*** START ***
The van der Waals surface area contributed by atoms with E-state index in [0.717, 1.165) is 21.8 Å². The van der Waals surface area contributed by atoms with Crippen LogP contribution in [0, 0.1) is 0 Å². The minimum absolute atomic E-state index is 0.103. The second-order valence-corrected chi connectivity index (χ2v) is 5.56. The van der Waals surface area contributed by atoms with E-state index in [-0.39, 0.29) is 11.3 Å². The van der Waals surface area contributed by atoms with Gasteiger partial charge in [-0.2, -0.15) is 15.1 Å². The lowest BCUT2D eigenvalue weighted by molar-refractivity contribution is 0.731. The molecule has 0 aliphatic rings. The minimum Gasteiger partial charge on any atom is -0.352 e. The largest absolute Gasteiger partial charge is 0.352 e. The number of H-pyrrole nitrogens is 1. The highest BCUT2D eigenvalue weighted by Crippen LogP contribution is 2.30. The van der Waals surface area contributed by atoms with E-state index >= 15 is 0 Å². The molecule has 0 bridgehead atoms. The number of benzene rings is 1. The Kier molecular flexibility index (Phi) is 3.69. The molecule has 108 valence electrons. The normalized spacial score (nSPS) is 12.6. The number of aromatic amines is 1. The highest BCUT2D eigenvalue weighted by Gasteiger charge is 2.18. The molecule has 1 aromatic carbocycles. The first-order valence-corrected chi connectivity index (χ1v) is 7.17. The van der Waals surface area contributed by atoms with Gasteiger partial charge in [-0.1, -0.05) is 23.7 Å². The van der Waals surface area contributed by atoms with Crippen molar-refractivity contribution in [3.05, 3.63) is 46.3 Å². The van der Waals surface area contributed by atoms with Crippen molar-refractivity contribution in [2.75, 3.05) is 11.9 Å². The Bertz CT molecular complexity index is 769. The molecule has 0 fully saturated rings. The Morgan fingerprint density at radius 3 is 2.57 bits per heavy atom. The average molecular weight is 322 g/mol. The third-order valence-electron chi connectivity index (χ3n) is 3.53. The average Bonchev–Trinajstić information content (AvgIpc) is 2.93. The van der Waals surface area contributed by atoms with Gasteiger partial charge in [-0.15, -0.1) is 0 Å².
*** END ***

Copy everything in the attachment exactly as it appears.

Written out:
The van der Waals surface area contributed by atoms with E-state index in [0.717, 1.165) is 21.8 Å². The van der Waals surface area contributed by atoms with Crippen LogP contribution in [0, 0.1) is 0 Å². The minimum absolute atomic E-state index is 0.103. The second-order valence-corrected chi connectivity index (χ2v) is 5.56. The van der Waals surface area contributed by atoms with E-state index in [-0.39, 0.29) is 11.3 Å². The van der Waals surface area contributed by atoms with Gasteiger partial charge in [-0.2, -0.15) is 15.1 Å². The lowest BCUT2D eigenvalue weighted by molar-refractivity contribution is 0.731. The molecule has 0 aliphatic rings. The minimum Gasteiger partial charge on any atom is -0.352 e. The largest absolute Gasteiger partial charge is 0.352 e. The number of H-pyrrole nitrogens is 1. The highest BCUT2D eigenvalue weighted by Crippen LogP contribution is 2.30. The van der Waals surface area contributed by atoms with E-state index >= 15 is 0 Å². The molecule has 0 bridgehead atoms. The number of benzene rings is 1. The Kier molecular flexibility index (Phi) is 3.69. The molecule has 108 valence electrons. The normalized spacial score (nSPS) is 12.6. The number of aromatic amines is 1. The highest BCUT2D eigenvalue weighted by Gasteiger charge is 2.18. The molecule has 1 aromatic carbocycles. The first-order valence-corrected chi connectivity index (χ1v) is 7.17. The van der Waals surface area contributed by atoms with Gasteiger partial charge in [-0.1, -0.05) is 23.7 Å². The van der Waals surface area contributed by atoms with Crippen molar-refractivity contribution in [3.05, 3.63) is 46.3 Å². The van der Waals surface area contributed by atoms with Crippen molar-refractivity contribution in [2.75, 3.05) is 11.9 Å². The Bertz CT molecular complexity index is 769. The molecule has 0 fully saturated rings. The Morgan fingerprint density at radius 3 is 2.57 bits per heavy atom. The average molecular weight is 322 g/mol. The third-order valence-electron chi connectivity index (χ3n) is 3.53. The average Bonchev–Trinajstić information content (AvgIpc) is 2.93. The van der Waals surface area contributed by atoms with Gasteiger partial charge in [-0.15, -0.1) is 0 Å².